As in the debuts of both the heavyweights aforementioned - indeed, as continued the case in the most recent efforts of each - book one of The Wild Hunt has its issues. It's not wall to wall awesome; not quite. First and foremost, Gair seems all things to all people. It's one thing to be adaptable, another entirely to slip from skin to skin and find every which one fits like a favourite slipper. And so, Gair's early successes feel a little on the light side, for how can we be excited by his rise when we have not seem him fail? Subject to something of a dressing down as the day wears on, his struggles thereafter have all the more weight for that fact, his sufferance all the more meaning.

However, Cooper is a canny enough author that she sidesteps a swathe of the pitfalls which plague even veteran fantasists. When the chosen one of Songs of the Earth goes to school, for instance, as chosen ones are wont to do, rather than allowing one's interest to waiver, Cooper smartly redirects our attentions towards goings-on far from home, introducing new characters, perspectives and conflicts quite apart from Gair's continuing education - each of which I found more fascinating than the last, as my stake in affairs  sketched an exponential curve.

So too does Songs of the Earth standalone as a satisfying narrative unto itself. Grave questions remain unanswered at its conclusion, needless to say, yet herein Cooper offers complete character arcs - till death do the reader and the written part in several shocking instances - and enough in the way of closure with regards to those characters set to return in the sequel, Trinity Moonto satisfy all but the most pedantic. Sure enough, "There will be a reckoning, I have no doubt of it, but today we've got other things to do," (p.410) asserts a certain individual as Songs of the Earth bears down on its fantastic - in either sense - climax. For myself, I can hardly wait.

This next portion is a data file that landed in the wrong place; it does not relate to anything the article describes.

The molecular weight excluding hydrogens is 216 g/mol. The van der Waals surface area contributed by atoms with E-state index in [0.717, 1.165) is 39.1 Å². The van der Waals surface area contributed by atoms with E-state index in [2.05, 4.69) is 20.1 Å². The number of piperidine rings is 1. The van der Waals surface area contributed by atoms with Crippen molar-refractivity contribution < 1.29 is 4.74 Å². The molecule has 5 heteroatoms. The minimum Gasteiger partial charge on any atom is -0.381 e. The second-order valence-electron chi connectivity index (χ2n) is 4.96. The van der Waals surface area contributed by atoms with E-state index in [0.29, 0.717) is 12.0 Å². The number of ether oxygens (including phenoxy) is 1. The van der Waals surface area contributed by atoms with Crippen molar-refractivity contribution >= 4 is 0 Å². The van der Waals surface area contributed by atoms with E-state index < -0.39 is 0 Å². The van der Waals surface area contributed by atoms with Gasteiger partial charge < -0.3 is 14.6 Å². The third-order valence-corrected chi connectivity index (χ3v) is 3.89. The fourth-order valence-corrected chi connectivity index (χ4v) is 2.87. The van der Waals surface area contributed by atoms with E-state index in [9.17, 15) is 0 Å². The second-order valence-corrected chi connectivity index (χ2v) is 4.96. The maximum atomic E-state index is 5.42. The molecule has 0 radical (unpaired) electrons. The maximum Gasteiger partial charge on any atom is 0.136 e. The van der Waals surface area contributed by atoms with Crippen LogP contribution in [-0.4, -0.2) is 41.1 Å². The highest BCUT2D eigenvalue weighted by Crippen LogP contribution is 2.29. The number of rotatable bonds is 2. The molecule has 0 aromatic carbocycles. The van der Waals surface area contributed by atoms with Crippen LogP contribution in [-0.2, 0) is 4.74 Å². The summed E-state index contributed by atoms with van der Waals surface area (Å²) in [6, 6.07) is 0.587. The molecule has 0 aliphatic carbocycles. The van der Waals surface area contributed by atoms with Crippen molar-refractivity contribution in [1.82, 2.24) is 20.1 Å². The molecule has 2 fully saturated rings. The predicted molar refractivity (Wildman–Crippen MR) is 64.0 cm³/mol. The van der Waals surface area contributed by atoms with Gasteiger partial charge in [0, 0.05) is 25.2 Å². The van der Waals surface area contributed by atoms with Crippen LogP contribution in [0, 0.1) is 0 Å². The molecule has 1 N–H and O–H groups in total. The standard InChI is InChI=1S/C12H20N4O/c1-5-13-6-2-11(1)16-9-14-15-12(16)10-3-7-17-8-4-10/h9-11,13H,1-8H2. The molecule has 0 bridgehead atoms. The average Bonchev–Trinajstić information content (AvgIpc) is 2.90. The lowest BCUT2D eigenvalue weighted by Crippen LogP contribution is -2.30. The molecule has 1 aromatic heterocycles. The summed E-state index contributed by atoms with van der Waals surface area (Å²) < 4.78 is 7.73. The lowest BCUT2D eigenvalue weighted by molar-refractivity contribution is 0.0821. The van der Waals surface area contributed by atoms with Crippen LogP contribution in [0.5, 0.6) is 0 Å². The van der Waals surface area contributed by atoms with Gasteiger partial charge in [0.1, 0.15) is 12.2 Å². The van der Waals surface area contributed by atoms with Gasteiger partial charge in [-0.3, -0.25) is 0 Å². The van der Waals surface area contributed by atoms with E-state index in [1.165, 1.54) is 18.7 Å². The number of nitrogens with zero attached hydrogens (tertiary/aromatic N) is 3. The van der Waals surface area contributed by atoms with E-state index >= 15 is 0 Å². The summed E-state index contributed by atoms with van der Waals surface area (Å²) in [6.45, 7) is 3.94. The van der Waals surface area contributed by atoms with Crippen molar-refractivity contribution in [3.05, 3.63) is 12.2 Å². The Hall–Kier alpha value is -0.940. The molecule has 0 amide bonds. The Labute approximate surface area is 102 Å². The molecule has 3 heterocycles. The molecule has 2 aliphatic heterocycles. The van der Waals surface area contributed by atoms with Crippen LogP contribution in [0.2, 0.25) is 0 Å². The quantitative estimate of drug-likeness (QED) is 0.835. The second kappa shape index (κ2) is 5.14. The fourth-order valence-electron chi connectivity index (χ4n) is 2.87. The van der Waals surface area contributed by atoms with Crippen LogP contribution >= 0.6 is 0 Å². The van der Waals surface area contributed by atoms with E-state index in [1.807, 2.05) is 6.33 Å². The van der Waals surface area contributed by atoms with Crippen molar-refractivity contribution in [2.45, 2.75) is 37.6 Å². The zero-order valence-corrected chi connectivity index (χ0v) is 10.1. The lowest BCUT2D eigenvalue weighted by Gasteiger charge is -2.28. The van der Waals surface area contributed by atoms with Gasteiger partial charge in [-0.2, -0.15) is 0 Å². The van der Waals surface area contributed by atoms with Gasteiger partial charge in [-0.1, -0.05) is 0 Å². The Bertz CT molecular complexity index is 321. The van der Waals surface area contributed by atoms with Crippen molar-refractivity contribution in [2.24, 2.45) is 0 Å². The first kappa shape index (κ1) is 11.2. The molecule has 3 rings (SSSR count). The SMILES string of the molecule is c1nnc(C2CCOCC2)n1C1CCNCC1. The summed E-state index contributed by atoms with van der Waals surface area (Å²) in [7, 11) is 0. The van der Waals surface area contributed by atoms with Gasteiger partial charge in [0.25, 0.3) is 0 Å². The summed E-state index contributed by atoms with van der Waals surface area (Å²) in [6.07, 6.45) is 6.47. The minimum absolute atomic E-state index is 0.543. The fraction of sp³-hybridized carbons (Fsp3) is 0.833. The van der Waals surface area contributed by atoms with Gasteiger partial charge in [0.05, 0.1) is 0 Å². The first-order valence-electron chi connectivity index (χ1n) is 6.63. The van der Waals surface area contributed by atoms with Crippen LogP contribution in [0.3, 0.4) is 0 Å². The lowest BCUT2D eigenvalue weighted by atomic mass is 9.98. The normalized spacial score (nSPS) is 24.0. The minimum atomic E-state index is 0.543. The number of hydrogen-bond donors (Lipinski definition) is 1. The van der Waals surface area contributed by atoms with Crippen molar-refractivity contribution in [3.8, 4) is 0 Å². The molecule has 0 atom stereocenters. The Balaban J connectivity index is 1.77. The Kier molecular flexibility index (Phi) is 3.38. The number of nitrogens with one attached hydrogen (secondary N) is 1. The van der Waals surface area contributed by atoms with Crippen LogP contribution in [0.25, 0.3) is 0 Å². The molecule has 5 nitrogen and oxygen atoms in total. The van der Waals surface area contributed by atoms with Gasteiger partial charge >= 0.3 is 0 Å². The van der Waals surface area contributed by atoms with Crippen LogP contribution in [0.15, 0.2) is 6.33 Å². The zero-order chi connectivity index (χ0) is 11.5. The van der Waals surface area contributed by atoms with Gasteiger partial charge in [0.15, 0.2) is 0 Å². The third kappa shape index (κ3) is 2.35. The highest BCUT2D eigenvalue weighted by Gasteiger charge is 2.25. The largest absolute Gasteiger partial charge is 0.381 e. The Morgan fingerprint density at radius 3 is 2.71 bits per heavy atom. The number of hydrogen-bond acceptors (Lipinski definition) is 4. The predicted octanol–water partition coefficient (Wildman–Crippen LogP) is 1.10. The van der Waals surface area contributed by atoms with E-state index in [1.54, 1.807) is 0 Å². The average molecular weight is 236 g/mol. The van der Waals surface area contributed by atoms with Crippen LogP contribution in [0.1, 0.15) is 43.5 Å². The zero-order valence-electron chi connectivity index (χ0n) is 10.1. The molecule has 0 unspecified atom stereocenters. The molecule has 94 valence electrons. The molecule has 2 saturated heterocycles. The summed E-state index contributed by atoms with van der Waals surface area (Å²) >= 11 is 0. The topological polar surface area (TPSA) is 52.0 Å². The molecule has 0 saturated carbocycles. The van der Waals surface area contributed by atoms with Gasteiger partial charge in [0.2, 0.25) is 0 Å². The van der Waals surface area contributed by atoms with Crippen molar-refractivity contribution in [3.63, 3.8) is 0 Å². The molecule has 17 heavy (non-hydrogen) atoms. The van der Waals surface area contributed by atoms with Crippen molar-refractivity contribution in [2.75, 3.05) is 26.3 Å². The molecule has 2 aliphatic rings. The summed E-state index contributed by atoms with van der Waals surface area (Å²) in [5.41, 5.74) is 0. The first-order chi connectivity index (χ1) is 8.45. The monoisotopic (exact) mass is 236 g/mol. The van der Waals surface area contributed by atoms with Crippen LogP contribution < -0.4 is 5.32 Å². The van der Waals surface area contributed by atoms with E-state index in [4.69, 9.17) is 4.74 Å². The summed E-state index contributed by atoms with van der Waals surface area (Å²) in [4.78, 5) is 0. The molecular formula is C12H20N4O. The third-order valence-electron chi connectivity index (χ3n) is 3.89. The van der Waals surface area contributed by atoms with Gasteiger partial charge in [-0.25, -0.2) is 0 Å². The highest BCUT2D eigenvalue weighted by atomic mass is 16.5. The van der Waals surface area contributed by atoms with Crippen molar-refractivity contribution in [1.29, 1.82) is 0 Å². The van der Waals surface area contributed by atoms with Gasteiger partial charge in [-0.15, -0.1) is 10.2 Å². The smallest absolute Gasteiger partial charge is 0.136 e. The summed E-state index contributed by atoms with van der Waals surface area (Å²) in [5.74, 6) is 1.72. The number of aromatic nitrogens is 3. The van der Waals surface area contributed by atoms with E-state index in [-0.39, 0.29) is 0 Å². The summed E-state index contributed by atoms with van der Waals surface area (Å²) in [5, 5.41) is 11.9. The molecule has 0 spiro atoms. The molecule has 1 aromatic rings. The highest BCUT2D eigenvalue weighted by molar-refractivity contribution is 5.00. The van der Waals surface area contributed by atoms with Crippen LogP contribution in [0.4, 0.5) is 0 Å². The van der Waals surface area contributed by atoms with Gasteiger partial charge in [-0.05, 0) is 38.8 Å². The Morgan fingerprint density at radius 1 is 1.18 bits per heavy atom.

As our beloved genre grows ever older, there is an increasingly prevalent notion that every new novel needs bring something entirely its own to the table. That every debut must break new ground in terms of its setting, or its magic system, or its cast of characters, or else be ignored, or damned with faint praise, as with some of the early word on Songs of the Earth. This, I fear, is an idea destined to be disappointed. The more stories there are, after all, the less remain to be told. To think an infinite number of narratives exist out there is to set oneself up for failure, surely. Though I shudder to use the word, what originality we can reasonably expect from fantasy fiction, or fiction in any other genre, we will find in the telling, and not the told. And in that regard, as in myriad others, Songs of the Earth is as fresh as flour from the mill, and as rich in power, and possibility.

It's too soon to call Songs of the Earth the fantasy debut of 2011, of course, but be sure, come the appropriate time to make such judgements, it will stand a very viable candidate.


Songs of the Earth
by Elspeth Cooper

UK Publication: June 2011, Gollancz

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1 comment:

  1. Having had the pleasure of reading the book, I feel your assessment is very fair. It's not about the all-new, acme plot device. With Cooper it's the fact that she immerses one in her beautifully crafted world. What more can a reader ask from a book?